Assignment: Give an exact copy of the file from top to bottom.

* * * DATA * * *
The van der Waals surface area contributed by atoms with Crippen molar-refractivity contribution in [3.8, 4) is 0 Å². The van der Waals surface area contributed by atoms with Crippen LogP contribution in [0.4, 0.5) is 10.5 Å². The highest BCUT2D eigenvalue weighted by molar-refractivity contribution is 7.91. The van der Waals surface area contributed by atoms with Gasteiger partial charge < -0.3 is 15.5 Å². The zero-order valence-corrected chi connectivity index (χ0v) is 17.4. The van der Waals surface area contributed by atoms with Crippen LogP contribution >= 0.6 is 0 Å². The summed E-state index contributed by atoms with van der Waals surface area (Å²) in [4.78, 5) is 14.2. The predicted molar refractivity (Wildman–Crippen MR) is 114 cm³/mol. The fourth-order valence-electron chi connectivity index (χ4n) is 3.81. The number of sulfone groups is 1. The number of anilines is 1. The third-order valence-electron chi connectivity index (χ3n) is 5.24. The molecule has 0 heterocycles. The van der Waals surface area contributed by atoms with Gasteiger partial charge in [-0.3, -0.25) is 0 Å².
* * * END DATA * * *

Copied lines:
The van der Waals surface area contributed by atoms with Crippen molar-refractivity contribution in [3.8, 4) is 0 Å². The van der Waals surface area contributed by atoms with Crippen LogP contribution in [0.4, 0.5) is 10.5 Å². The highest BCUT2D eigenvalue weighted by molar-refractivity contribution is 7.91. The van der Waals surface area contributed by atoms with Gasteiger partial charge < -0.3 is 15.5 Å². The zero-order valence-corrected chi connectivity index (χ0v) is 17.4. The van der Waals surface area contributed by atoms with Crippen LogP contribution >= 0.6 is 0 Å². The summed E-state index contributed by atoms with van der Waals surface area (Å²) in [4.78, 5) is 14.2. The predicted molar refractivity (Wildman–Crippen MR) is 114 cm³/mol. The fourth-order valence-electron chi connectivity index (χ4n) is 3.81. The number of sulfone groups is 1. The number of anilines is 1. The third-order valence-electron chi connectivity index (χ3n) is 5.24. The molecule has 0 heterocycles. The van der Waals surface area contributed by atoms with Gasteiger partial charge in [-0.3, -0.25) is 0 Å².